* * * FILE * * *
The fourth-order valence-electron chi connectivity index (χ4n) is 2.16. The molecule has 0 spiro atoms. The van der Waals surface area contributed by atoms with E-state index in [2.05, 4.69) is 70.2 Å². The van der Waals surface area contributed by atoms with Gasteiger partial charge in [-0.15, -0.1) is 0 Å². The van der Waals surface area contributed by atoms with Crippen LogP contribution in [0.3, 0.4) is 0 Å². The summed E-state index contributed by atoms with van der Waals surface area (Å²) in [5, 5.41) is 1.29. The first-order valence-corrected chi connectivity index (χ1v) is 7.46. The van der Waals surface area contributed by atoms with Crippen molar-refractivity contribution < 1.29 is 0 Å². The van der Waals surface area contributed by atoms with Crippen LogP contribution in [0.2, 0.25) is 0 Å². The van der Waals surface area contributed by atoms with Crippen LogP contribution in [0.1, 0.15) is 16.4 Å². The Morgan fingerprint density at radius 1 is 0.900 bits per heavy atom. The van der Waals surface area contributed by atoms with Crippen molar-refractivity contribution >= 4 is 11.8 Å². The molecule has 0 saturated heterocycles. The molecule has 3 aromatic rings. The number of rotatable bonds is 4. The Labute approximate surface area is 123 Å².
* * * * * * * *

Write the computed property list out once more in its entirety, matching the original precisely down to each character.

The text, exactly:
The fourth-order valence-electron chi connectivity index (χ4n) is 2.16. The molecule has 0 spiro atoms. The van der Waals surface area contributed by atoms with E-state index in [2.05, 4.69) is 70.2 Å². The van der Waals surface area contributed by atoms with Gasteiger partial charge in [-0.15, -0.1) is 0 Å². The van der Waals surface area contributed by atoms with Crippen LogP contribution in [0.3, 0.4) is 0 Å². The summed E-state index contributed by atoms with van der Waals surface area (Å²) in [5, 5.41) is 1.29. The first-order valence-corrected chi connectivity index (χ1v) is 7.46. The van der Waals surface area contributed by atoms with Crippen molar-refractivity contribution < 1.29 is 0 Å². The van der Waals surface area contributed by atoms with Crippen LogP contribution in [0.2, 0.25) is 0 Å². The van der Waals surface area contributed by atoms with Crippen LogP contribution in [0.1, 0.15) is 16.4 Å². The Morgan fingerprint density at radius 1 is 0.900 bits per heavy atom. The van der Waals surface area contributed by atoms with Crippen molar-refractivity contribution >= 4 is 11.8 Å². The molecule has 0 saturated heterocycles. The molecule has 3 aromatic rings. The number of rotatable bonds is 4. The Labute approximate surface area is 123 Å².